Pairs of students professionally dressed in business attire circled around a well-lit room. Small sparsely filled rows of chairs faced two wooden podiums, each with its own microphone.
Pupils in the front rows whispered and glanced around, smiling and gesturing to those behind them.
Though no cameras flashed, and many chairs remained empty, Boise State students prepared to debate for the highest offices in student government.
Prospective ASBSU candidates met Wednesday in the small Farnsworth Conference room on the second floor of the SUB. Candidates came to debate issues of importance at Boise State and outline individual qualifications and experience necessary for holding office.
After everyone finished shaking hands and found seats, current ASBSU Vice President Nick Gaudioso gave a brief introduction before allowing non-presidential candidates to address the small crowd.
“There is a disconnect between the students and the faculty at Boise State,” said Secretary of Academic Affairs candidate Rachel Byrne. “Many of us have gone in to talk to teachers about the issues we have in class and it seems the communication isn’t there.”
Byrne and other non-presidential candidates highlighted problems they would address if elected to their prospective positions.
Presidential candidates then took their places at opposing podiums and prepared for questions from the debate moderator and ASBSU budget director Douglas Avera.
Current ASBSU president Ryan Gregg and candidate Domenic Gelsomino fielded questions and drew distinctions between each other.
Candidate Edel Serafin could not attend the debate due to scheduling conflicts.
“When the decision came around to decide whether I was going to run again, I just felt like there was a lot of stuff that we needed to do, and we needed to prove to students that the student government was going to be consistent,” Gregg said.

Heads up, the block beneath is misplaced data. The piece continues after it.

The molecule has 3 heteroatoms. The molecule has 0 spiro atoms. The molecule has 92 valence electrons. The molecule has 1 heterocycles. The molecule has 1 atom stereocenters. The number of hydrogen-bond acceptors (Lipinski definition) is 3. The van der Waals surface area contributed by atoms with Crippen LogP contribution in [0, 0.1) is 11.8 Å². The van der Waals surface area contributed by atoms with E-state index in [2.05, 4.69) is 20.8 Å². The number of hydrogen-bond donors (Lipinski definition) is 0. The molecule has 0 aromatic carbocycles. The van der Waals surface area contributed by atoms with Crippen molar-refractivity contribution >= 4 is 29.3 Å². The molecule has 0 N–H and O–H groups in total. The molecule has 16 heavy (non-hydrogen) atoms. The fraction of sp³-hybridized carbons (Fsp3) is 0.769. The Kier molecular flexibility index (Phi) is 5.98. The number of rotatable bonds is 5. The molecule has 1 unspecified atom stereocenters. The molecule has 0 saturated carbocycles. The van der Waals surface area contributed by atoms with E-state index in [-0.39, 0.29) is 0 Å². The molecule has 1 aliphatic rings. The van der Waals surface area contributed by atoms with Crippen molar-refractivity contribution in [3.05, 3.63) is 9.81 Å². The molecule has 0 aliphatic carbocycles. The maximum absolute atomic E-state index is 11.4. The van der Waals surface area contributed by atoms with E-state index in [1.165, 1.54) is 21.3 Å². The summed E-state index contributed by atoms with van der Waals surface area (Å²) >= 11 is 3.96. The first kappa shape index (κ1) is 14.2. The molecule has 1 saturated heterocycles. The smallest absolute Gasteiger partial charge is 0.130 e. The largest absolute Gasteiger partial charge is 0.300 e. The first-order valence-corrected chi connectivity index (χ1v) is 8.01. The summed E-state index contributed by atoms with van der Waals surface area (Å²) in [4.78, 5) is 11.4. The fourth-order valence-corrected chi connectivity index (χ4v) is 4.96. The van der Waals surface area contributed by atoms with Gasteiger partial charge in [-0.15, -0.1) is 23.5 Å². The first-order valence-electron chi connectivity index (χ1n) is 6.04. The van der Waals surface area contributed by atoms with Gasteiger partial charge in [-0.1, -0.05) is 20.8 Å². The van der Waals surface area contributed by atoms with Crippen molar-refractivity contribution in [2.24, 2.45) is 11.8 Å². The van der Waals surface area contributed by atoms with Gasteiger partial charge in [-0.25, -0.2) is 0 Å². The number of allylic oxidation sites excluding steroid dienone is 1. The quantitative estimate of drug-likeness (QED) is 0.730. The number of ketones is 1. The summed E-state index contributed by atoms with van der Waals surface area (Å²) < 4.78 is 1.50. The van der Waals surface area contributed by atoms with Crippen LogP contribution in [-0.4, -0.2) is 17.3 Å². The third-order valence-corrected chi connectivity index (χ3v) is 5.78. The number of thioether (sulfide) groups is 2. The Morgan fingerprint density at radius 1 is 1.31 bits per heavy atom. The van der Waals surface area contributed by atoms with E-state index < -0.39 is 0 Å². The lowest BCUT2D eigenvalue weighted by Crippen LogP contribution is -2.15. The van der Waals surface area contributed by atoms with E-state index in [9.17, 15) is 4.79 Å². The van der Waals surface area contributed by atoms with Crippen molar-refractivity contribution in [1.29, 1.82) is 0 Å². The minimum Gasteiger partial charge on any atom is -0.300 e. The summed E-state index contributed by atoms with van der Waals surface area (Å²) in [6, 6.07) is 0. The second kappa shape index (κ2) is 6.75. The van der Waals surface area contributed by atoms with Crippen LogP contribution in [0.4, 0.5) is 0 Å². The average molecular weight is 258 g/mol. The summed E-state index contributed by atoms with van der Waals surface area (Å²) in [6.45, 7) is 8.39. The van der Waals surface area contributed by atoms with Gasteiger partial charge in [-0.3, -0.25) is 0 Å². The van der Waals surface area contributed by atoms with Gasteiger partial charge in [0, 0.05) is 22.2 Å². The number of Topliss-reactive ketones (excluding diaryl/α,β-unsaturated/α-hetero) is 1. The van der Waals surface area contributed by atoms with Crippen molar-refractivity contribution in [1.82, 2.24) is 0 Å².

When asked specifically what changes they would implement if elected, candidates had a variety of answers.
“There are some things I feel could be improved upon, such as awareness,” Gelsomino said. “A lot of people, a lot of students do not know about ASBSU. They do not know what we do.”
According to Gelsomino, six percent of students vote in ASBSU elections, a percentage he indicated was far too low.
Gregg defended his past year in office, but admitted there was always aspects within student government that needed improvement.
“I am a big fan of the statement ‘If you are not changing, then you are dying’,” Gregg said. “We want to continue to adapt to what students want to see from us.”
Both candidates addressed issues of state funding inequities for Boise State, changes in ASBSU assembly procedure, further branding the university within the Idaho community and immediate issues like the acquisition of the intramural field by the football team.
Candidates then fielded brief general questions from the few audience members and stepped down to allow their running-mates to debate.
Jamie Lundergreen, Bryan Vlok and Jessica Beuhler took the podiums and answered questions similar to those posed to their colleagues.
“Given that I do not have a ton of experience with ASBSU, I feel it is a great opportunity for a fresh look,” vice presidential candidate Beuhler said.
Beuhler argued that a new face in the ASBSU executive assembly could bring fresh and interesting perspectives to decision-making.
Beuhler’s opponent Bryan Vlok illustrated previous experience with ASBSU and outlined how knowing the inner workings of student government gives an advantage.
“I have seen the issues here on this campus. I see what students’ concerns are, and I want to continue to make things better,” Vlok said.
Audience members asked questions and candidates thanked those involved with organization.
The debates had officially ended.
Gregg expressed satisfaction at the number of candidates running for office.
“Last year we did not have nearly the turnout we do this year; in fact many of us ran unopposed,” Gregg said.
Gelsomino thanked Gregg, a longtime fraternity brother, for his professionalism and hospitality.
Gelsomino then commented on his current endorsements from Democrat ASBSU members, previous student senators, and members from the LBGT community.
“These various diverse endorsements really build on our campaign of awareness, involvement, and diversity,” Gelsomino said.
Student voting will take place online March 19 and 20. The website location will be distributed to all students via mass email on election day.